So as planned, #1, Dog and I drove this morning (I had only a coffee before) and we started No Finish Line about 7am. I took it really slow but didn't really walk any. I was pretty stiff at the beginning but soon warmed up. We were joined by Dom, Stu and Mark and we all trotted along together racking up the KM's. After a bit, everyone went at different speeds, and we split up. #1 was walking fast, and we alternated taking Dog with us, who perked up as soon as she saw the other one and would drag that person along at breakneck speed to catch up with the other. #1 was joined by a friend with her Chiuaua Tequila, and they went for a sneaky milkshake.
I found myself running with one of the 8 day people - Heather, for a while. She is English, was recently retired from Team GB ultra Running team, and holds the record for the 50km, 48hr and a number of other things. She is aiming to break the 24hr record but was struggling mentally so hopefully I cheered her up - she was on track for the record again but had a bad blister in her toe and had to cut the shoe open. As I write she has covered 173km in just over 24 hrs, and is in 2nd place overall. She came 3rd in Spartathlon a few years ago having broken her arm mid race. Very very inspiring lady.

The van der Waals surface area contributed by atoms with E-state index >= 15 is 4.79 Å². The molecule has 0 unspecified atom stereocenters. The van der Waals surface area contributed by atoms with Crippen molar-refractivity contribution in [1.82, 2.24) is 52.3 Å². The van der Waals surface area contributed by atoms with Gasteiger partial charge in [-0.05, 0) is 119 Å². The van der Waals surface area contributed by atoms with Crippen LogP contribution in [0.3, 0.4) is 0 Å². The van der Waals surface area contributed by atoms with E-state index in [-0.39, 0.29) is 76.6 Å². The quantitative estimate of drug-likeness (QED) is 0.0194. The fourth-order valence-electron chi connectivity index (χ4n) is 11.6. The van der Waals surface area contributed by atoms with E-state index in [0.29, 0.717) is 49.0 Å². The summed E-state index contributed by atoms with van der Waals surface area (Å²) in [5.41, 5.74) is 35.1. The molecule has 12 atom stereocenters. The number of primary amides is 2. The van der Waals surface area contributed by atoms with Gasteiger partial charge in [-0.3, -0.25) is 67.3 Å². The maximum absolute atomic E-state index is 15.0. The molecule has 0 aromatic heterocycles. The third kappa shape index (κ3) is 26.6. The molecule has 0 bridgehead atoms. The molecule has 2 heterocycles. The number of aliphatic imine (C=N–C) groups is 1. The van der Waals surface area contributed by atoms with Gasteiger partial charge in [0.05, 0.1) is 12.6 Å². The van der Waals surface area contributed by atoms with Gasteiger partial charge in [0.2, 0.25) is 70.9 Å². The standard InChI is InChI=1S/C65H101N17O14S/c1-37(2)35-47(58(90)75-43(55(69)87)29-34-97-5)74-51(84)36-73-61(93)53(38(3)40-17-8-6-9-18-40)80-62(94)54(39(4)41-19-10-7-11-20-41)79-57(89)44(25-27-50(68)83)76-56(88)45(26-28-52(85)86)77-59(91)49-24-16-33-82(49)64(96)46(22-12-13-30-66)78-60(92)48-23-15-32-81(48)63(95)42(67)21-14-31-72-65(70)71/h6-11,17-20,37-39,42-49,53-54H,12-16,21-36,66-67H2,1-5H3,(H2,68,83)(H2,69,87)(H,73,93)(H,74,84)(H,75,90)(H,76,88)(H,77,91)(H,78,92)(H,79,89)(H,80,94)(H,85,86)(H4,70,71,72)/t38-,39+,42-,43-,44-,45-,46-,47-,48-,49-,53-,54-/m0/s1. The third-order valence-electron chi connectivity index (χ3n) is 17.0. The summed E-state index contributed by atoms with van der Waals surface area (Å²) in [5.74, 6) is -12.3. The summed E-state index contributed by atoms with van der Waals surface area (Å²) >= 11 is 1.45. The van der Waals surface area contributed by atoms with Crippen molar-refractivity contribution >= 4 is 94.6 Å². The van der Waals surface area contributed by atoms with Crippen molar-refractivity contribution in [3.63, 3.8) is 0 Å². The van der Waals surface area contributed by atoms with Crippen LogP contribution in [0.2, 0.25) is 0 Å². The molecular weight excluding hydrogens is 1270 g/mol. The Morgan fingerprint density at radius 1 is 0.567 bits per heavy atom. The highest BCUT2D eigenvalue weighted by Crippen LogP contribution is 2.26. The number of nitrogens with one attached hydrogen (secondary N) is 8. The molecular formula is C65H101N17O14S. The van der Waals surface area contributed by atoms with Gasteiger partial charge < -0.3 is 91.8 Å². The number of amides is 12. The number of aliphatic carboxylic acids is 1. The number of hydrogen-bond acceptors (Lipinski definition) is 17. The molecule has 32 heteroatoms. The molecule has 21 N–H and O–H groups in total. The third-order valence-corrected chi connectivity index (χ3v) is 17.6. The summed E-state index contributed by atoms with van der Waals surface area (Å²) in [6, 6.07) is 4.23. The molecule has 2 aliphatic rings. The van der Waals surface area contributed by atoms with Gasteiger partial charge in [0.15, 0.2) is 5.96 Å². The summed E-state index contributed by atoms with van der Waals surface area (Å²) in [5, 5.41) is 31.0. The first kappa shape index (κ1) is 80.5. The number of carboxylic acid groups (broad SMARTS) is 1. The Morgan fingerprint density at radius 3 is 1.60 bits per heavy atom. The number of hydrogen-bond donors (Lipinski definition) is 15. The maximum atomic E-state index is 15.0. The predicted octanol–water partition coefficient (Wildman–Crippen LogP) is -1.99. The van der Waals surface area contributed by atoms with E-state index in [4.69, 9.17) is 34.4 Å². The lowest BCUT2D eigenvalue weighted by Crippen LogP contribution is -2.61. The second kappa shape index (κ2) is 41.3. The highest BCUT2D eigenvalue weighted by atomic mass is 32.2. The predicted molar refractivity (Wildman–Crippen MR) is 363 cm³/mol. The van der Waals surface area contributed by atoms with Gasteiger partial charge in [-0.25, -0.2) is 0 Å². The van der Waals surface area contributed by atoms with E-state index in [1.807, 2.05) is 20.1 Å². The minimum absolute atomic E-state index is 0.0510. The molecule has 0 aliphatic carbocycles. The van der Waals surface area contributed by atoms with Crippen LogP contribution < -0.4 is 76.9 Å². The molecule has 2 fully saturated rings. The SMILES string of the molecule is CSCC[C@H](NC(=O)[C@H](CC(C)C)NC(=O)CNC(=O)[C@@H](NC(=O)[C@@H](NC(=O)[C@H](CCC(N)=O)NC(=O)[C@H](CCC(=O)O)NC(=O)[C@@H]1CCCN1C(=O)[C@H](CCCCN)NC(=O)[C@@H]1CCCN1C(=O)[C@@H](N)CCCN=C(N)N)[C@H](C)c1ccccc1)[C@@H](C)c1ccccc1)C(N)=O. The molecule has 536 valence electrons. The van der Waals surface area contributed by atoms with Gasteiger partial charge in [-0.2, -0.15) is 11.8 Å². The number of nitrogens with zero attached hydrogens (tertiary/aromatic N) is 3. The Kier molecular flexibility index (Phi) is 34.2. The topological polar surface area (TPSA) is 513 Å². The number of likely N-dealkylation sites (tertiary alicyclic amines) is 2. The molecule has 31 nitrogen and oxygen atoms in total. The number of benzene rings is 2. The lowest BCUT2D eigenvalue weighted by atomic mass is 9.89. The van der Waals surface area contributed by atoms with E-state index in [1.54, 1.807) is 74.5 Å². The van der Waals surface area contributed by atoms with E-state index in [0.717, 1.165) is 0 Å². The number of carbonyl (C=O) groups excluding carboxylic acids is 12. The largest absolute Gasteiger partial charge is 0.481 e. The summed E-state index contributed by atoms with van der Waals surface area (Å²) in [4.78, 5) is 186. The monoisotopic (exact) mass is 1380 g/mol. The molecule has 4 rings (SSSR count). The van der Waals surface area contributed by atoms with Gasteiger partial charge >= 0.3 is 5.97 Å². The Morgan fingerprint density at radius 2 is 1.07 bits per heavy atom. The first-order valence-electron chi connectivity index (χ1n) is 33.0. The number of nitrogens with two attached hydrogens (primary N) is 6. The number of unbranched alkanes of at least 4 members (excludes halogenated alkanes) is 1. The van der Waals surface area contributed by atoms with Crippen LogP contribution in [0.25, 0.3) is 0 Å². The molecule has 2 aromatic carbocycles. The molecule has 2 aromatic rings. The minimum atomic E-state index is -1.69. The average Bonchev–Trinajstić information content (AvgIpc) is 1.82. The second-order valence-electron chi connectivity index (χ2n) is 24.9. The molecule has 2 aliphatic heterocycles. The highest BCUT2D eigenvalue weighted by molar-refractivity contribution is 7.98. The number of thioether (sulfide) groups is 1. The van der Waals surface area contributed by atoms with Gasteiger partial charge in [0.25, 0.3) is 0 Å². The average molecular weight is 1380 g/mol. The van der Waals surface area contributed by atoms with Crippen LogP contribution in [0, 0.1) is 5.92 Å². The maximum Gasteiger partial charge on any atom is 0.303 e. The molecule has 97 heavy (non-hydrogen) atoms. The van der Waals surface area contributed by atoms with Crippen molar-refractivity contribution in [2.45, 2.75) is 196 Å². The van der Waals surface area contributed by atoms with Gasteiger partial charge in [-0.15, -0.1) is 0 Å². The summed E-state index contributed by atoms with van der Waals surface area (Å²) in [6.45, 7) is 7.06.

I visited #1 and grabbed a Coke for my bottle - I forgot to mention I had learnt my lesson from yesterday and took a bottle with me with energy drink in. Nectar.
I was still going slowly, at my own pace, and still with Dog periodically, and all too soon I had gone over 41km. Yay! That's 81km in less than 24hrs, and I was actually in reasonable shape. I had a lemonade and a jam sandwich in the car. It had been slow going - 4hrs 50 I think today, but that was ok as some of it was walking with others, and it was just putting one foot in front of the other!